Why to read E.E. Cummings.

Arts, entertainment, and more.
April 20 2005 2:59 PM

Is That a Poem?

The case for E.E. Cummings.

(Continued from Page 1)








from the sky. "No one else wrote like Cummings, and Cummings wrote like no one else" is how the poet's latest biographer, Christopher Sawyer-Laucanno, delivers the bad and good news in E.E. Cummings: A Biography. And a prescient Harriet Monroe tempered her praise by warning, "But beware his imitators!"

These days Cummings is rarely mentioned. He has become the inhabitant of the ghost houses of anthologies and claustrophobic seminar room discussions. His typographical experimentation might be seen to have come alive again in the kind of postmodern experiments practiced by Dave Eggers and Jonathan Safran Foer, not to mention the coded text-messaging of American teenagers. But the eccentric use of the spatial page that accounted for Cummings' notoriety must be seen in the end as the same reason for the apparent transience of his reputation. No list of major 20th-century poets can do without him, yet his poems spend nearly all of their time in the darkness of closed books, not in the light of the window or the reading lamp.

Editor's Note, April 28: The opening of this essay draws on information in Christopher Sawyer-Laucanno's recently published E.E Cummings: A Biography. Slate has learned that some of this information is incorrect: Mike Wallace and William Carlos Williams did not discuss the Cummings poem on Night Beat, but in an interview published in the New York Post ("Mike Wallace asks William Carlos Williams Is Poetry a Dead Duck?," Oct. 18, 1957). Sawyer-Laucanno, like other scholars, was misled by manuscript notations that inaccurately suggested the exchange took place on Wallace's television program. Part of the interview is also included in Book V of Williams' poem "Paterson." Collins also referred to Wallace's TV program as Nitebeat. In fact, the title is Night Beat. ( Return to the top.)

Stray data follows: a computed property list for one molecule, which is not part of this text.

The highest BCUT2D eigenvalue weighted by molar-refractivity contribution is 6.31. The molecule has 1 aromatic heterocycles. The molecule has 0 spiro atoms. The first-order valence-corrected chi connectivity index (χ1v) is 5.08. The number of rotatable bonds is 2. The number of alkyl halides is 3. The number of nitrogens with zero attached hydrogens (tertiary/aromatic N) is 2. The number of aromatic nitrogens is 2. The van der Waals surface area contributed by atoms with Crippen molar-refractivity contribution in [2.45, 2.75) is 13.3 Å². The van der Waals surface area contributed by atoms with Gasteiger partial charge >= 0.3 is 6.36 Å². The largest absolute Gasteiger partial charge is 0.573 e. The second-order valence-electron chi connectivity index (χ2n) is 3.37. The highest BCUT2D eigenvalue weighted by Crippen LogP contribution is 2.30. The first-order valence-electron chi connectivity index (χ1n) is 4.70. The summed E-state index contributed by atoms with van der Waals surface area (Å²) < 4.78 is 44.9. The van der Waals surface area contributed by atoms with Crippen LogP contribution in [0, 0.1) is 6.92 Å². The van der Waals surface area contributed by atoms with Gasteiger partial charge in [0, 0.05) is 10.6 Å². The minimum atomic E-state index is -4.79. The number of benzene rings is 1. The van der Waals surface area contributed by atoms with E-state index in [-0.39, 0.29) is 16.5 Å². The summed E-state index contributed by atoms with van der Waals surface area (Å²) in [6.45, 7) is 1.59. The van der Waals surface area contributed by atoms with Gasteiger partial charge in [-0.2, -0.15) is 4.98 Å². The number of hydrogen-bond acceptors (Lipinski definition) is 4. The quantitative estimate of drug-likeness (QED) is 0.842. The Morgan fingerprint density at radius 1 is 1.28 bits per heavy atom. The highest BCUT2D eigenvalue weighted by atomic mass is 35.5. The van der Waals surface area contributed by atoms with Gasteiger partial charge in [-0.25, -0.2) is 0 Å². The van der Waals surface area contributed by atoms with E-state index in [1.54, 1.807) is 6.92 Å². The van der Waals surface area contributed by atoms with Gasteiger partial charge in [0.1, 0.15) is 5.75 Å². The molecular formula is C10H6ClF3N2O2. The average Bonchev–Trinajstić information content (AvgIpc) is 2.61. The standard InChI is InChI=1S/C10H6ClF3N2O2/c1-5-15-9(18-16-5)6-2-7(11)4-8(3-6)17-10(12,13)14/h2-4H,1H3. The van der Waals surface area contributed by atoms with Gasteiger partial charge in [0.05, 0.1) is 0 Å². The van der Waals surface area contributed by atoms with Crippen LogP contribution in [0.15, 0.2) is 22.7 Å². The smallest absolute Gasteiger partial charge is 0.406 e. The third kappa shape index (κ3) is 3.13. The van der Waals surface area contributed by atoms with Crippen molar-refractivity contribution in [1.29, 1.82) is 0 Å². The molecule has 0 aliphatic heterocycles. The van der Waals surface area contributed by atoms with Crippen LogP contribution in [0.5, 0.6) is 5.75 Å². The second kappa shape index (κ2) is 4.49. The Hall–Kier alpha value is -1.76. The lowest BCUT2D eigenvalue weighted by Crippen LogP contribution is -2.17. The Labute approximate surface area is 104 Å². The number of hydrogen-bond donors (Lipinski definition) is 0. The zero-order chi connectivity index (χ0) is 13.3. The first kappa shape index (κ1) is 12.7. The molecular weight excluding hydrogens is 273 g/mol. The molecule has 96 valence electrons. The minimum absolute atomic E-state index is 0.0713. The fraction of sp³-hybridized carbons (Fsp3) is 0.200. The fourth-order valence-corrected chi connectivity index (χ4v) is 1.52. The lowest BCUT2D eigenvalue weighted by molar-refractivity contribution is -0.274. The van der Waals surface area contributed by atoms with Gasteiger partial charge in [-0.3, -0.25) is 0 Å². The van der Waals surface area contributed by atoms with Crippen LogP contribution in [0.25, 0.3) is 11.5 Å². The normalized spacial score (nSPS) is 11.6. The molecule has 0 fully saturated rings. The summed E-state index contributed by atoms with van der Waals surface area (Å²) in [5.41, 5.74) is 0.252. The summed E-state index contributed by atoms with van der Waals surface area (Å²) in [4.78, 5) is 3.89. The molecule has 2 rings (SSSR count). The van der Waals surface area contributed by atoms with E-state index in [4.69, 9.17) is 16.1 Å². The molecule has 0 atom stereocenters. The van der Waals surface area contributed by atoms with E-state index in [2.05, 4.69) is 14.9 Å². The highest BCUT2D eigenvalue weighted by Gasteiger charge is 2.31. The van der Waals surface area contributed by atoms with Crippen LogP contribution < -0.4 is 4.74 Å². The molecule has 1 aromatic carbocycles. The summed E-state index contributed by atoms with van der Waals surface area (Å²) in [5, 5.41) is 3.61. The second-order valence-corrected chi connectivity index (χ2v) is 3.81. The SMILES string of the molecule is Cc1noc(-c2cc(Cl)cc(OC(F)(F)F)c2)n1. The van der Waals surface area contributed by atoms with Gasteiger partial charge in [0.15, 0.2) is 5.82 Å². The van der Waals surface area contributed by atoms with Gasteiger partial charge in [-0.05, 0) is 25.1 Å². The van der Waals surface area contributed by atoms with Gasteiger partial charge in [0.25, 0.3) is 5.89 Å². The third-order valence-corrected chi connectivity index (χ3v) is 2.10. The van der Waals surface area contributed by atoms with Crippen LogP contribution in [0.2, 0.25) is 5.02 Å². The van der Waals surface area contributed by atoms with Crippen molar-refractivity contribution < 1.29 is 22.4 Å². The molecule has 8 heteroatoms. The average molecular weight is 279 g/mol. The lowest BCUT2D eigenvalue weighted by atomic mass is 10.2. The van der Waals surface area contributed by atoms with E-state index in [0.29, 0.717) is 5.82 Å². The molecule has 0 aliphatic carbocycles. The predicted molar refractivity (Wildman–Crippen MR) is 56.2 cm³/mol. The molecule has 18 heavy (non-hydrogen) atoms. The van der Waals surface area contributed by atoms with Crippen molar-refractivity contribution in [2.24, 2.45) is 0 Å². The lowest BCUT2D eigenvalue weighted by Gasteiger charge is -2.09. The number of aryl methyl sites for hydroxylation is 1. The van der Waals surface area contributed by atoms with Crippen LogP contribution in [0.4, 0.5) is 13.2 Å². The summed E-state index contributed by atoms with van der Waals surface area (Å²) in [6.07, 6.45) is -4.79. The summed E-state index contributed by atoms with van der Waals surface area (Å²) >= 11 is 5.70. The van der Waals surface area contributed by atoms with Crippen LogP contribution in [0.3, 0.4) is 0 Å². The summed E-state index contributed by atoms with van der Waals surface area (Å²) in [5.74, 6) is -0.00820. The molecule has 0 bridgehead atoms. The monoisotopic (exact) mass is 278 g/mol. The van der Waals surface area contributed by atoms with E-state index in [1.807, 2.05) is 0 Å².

Frame Game

Hard Knocks

I was hit by a teacher in an East Texas public school. It taught me nothing.

What Hillary Clinton’s Iowa Remarks Reveal About Her 2016 Fears

After This Merger, One Company Could Control One-Third of the Planet's Beer Sales

John Oliver Pleads for Scotland to Stay With the U.K.

If You’re Outraged by the NFL, Follow This Satirical Blowhard on Twitter


Don’t Expect Adrian Peterson to Go to Prison

In much of America, beating your kids is perfectly legal. 

The Juice

Ford’s Big Gamble

It’s completely transforming America’s best-selling vehicle.

I Tried to Write an Honest Profile of One of Bollywood’s Biggest Stars. It Didn’t Go Well.

Here’s Why College Women Don’t Take Rape Allegations to the Police

The XX Factor
Sept. 15 2014 1:51 PM Here’s Why College Women Don’t Take Rape Allegations to the Police
  News & Politics
Frame Game
Sept. 15 2014 5:13 PM Hard Knocks I was hit by a teacher in an East Texas public school. It taught me nothing.
Sept. 15 2014 7:27 PM Could IUDs Be the Next Great Weapon in the Battle Against Poverty?
Sept. 15 2014 4:38 PM What Is Straight Ice Cream?
  Double X
The XX Factor
Sept. 15 2014 3:31 PM My Year As an Abortion Doula
  Slate Plus
Tv Club
Sept. 15 2014 11:38 AM The Slate Doctor Who Podcast: Episode 4  A spoiler-filled discussion of "Listen."
Brow Beat
Sept. 15 2014 5:26 PM Robin Thicke’s Bizarre “Blurred Lines” Deposition Is Both Unflattering and Convenient
Future Tense
Sept. 15 2014 4:49 PM Cheetah Robot Is Now Wireless and Gallivanting on MIT’s Campus
  Health & Science
Bad Astronomy
Sept. 15 2014 11:00 AM The Comet and the Cosmic Beehive
Sports Nut
Sept. 15 2014 8:41 PM You’re Cut, Adrian Peterson Why fantasy football owners should release the Minnesota Vikings star.